Bipolar III disorder is an unofficial name for cyclothymia, a rare form of mental health condition and mood disorder. While cyclothymia is not actually a form of bipolar disorder, it is related to bipolar I and bipolar II. Cyclothymia is characterized by experiencing emotional “ups” and “downs.”
Compared to bipolar disorder, cyclothymia is less severe and not as dangerous to someone’s health. Still, cyclothymia can be incredibly disruptive in daily life if left untreated. Cyclothymia can be managed through a combination of therapy and medication.
Cyclothymia caused a person to experience periods of hypomania and periods of depression. Unlike bipolar II disorder, these depressive episodes usually cause mild symptoms.
During periods of hypomania, a person will experience a drastic increase in energy and an elevated, euphoric mood. Hypomania is likely to cause someone to feel optimistic and elevate their self-esteem. Due to the increase in energy levels, most people go for long periods without sleep.
Someone experiencing symptoms of hypomania will talk faster and more loudly than usual. They may also have difficulty concentrating on one thing and jump from thought to thought quickly. Hypomania is a sign that someone is experiencing mood swings and unstable emotions. However, symptoms associated with hypomania are not usually considered to be dangerous compared to full manic episodes.
During periods of depression, cyclothymia usually only causes mild to moderate symptoms. The symptoms are not severe enough to be considered a major depressive episode. Most commonly, cyclothymia will cause a person to feel sadness, tiredness, and restlessness. Although the depressive symptoms are usually mild, it is important to seek immediate medical attention if you are experiencing any thoughts about suicide or death.
To diagnose cyclothymia, a doctor will conduct a clinical interview to examine their symptoms. They perform a physical examination before the interview process to ensure the patient is not experiencing any other condition or trauma that could be causing the symptoms.
While bipolar I, bipolar II, and bipolar III are often viewed as different levels of severity for the same disorder, they are all entirely distinct diagnoses. All three conditions are related to mood swings and emotional “ups” and “downs,” but each has symptoms that make them unique to one another.
Bipolar I disorder is characterized by experiencing symptoms of depression or major depressive episodes alongside full manic episodes. Bipolar I is often considered the most dangerous of these three disorders because it is the only disorder that causes manic episodes.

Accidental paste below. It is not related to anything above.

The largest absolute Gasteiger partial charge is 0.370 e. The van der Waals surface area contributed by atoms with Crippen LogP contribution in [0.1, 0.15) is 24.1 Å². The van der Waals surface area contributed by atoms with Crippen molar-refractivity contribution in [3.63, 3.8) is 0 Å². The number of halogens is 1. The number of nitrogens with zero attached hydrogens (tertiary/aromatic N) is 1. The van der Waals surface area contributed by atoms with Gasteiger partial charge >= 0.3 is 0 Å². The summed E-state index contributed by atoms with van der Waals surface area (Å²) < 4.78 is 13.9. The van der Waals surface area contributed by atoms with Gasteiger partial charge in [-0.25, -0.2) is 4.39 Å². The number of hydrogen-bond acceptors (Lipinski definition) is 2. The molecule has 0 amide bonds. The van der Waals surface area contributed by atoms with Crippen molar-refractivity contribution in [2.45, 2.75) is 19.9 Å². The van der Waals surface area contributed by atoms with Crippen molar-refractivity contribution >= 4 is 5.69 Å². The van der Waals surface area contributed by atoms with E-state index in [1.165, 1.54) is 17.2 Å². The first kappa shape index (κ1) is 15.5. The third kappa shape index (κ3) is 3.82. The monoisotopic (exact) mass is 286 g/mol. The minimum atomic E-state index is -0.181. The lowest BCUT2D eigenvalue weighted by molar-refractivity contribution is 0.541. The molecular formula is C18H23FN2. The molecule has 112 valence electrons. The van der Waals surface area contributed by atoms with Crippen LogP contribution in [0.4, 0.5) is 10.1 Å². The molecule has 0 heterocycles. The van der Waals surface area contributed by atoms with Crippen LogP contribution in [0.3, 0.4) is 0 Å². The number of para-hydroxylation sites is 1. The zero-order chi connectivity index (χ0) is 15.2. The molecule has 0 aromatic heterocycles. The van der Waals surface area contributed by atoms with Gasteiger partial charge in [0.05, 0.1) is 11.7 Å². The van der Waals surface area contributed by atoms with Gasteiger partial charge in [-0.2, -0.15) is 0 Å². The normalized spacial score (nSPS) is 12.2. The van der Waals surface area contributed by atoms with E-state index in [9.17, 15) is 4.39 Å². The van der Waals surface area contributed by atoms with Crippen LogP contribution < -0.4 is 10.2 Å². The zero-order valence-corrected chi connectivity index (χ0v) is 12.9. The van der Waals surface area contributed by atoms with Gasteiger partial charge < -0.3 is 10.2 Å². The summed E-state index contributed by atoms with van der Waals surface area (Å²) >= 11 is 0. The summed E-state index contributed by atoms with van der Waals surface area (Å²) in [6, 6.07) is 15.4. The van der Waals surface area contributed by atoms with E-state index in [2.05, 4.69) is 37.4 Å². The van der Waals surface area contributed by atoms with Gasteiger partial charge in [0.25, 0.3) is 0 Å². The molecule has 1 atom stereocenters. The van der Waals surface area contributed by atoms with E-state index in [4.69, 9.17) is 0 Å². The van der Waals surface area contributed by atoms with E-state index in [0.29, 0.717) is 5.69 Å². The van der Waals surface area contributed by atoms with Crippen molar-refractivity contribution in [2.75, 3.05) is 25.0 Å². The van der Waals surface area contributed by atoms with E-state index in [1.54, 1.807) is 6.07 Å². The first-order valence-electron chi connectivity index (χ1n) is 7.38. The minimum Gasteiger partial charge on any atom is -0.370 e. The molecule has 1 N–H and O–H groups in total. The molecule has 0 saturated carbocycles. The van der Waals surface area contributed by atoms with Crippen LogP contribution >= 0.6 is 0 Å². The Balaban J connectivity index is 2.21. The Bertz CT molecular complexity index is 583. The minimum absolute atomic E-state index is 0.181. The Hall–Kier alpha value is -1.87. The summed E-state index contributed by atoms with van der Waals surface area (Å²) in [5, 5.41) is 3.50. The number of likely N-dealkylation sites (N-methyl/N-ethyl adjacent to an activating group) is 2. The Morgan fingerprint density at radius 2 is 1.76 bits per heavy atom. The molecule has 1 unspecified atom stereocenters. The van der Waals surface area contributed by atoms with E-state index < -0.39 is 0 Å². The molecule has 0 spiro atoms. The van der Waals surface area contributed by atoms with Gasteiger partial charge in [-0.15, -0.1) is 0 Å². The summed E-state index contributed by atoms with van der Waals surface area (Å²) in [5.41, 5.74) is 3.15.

A manic episode will increase energy and self-esteem, much like hypomania, but can also significantly impact a person’s decision-making. A person in a manic episode will have difficulty thinking things through and will often act without considering any consequences.
Mania can cause a person to spend large amounts of money without thinking. Someone in a full manic episode may participate in unprotected or otherwise potentially dangerous sexual acts they would typically avoid or engage in otherwise reckless or destructive behavior. Because a person in a manic episode can often become a danger to themselves or others, hospitalization may sometimes be required.
Bipolar II disorder is characterized by experiencing symptoms of hypomania or hypomanic episodes, although never manic episodes, alongside major depressive episodes. Because the symptoms of depression are usually much more noticeable and severe than the hypomanic symptoms, bipolar II disorder is often misdiagnosed as a major depressive disorder.
The depressive symptoms associated with bipolar II disorder can be severe. Beyond feelings of sadness and fatigue, major depressive episodes can cause low-esteem, aggressiveness, insomnia, or a loss of interest in activities. In some cases, suicidal thoughts and behaviors may occur. Anyone experiencing suicidal thoughts or other symptoms associated with a depressive episode should seek medical help.
In contrast, cyclothymia causes the same emotional “highs” and “lows” but with few symptoms. Cyclothymia can cause both symptoms associated with hypomania or depression, but not severe enough symptoms or frequent enough to be considered full manic or depressive episodes.
Bipolar III disorder, or cyclothymia, is often treated through a combination of therapy and medication. Cyclothymia is a chronic condition, and treatment may be a life-long occurrence needed to manage the disorder’s symptoms. If left untreated, cyclothymia may develop into a more severe bipolar disorder. Therefore, receiving consistent and effective treatment is essential to manage cyclothymia.
Various medications may be prescribed for the treatment of cyclothymia. It is vital that you be open and honest with your doctor during this process so that they can find the best medication for you. People often respond differently to medication and treatment, so it may take time to find the best options for you.
Depending on the circumstances, mood stabilizers or antidepressants may be effective in treating symptoms associated with cyclothymia. Anti-anxiety medication, low-dose antipsychotics, or even anti-seizure medications may also be possibly effective.
Medication should always be taken in conjunction with psychotherapy treatment options. Cognitive behavioral therapy and dialectical behavioral therapy can help find coping strategies for the disorder and promote healthier behavior in the future.
At AM Health Care, we are to help you deal with your mental health in any way possible. We believe in designing a treatment plan that precisely suits your condition and your needs. Mental health disorders can be disruptive and potentially dangerous when left untreated, so there is no reason to wait any longer. Please call us today at 818-383-1297 to learn more about how we can help you and potential treatment options.